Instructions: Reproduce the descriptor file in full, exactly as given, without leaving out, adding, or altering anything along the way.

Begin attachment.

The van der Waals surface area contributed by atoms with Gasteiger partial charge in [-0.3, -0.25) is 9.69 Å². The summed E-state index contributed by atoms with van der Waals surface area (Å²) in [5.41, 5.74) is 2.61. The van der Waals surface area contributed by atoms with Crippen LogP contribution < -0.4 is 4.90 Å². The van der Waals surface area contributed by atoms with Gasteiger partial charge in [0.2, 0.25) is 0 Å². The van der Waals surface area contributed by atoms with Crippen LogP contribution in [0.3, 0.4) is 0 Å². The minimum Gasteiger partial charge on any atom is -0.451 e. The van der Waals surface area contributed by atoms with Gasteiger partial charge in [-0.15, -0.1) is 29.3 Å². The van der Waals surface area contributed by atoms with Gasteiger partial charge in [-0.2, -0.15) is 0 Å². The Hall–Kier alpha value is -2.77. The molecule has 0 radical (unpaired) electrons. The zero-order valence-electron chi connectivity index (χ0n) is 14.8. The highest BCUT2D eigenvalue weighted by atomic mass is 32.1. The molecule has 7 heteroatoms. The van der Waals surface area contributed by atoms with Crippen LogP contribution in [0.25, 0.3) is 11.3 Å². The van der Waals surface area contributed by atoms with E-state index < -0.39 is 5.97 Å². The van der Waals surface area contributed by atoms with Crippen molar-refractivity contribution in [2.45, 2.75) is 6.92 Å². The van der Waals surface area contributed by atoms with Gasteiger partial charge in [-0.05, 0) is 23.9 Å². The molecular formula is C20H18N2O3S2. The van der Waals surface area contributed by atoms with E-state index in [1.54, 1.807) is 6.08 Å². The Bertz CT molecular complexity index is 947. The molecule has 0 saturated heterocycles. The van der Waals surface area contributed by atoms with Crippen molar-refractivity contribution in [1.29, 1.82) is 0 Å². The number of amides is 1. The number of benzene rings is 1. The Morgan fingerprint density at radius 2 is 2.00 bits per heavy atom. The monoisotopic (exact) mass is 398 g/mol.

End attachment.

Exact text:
The van der Waals surface area contributed by atoms with Gasteiger partial charge in [-0.3, -0.25) is 9.69 Å². The summed E-state index contributed by atoms with van der Waals surface area (Å²) in [5.41, 5.74) is 2.61. The van der Waals surface area contributed by atoms with Crippen LogP contribution < -0.4 is 4.90 Å². The van der Waals surface area contributed by atoms with Gasteiger partial charge in [0.2, 0.25) is 0 Å². The van der Waals surface area contributed by atoms with Crippen LogP contribution in [0.3, 0.4) is 0 Å². The minimum Gasteiger partial charge on any atom is -0.451 e. The van der Waals surface area contributed by atoms with Gasteiger partial charge in [-0.15, -0.1) is 29.3 Å². The van der Waals surface area contributed by atoms with Gasteiger partial charge in [-0.2, -0.15) is 0 Å². The Hall–Kier alpha value is -2.77. The molecule has 0 radical (unpaired) electrons. The zero-order valence-electron chi connectivity index (χ0n) is 14.8. The highest BCUT2D eigenvalue weighted by atomic mass is 32.1. The molecule has 7 heteroatoms. The van der Waals surface area contributed by atoms with Crippen LogP contribution in [0.25, 0.3) is 11.3 Å². The van der Waals surface area contributed by atoms with E-state index < -0.39 is 5.97 Å². The van der Waals surface area contributed by atoms with Crippen molar-refractivity contribution in [2.45, 2.75) is 6.92 Å². The van der Waals surface area contributed by atoms with Gasteiger partial charge in [-0.05, 0) is 23.9 Å². The molecular formula is C20H18N2O3S2. The van der Waals surface area contributed by atoms with E-state index in [1.54, 1.807) is 6.08 Å². The Bertz CT molecular complexity index is 947. The molecule has 0 saturated heterocycles. The van der Waals surface area contributed by atoms with Crippen molar-refractivity contribution in [1.29, 1.82) is 0 Å². The number of amides is 1. The number of benzene rings is 1. The Morgan fingerprint density at radius 2 is 2.00 bits per heavy atom. The monoisotopic (exact) mass is 398 g/mol.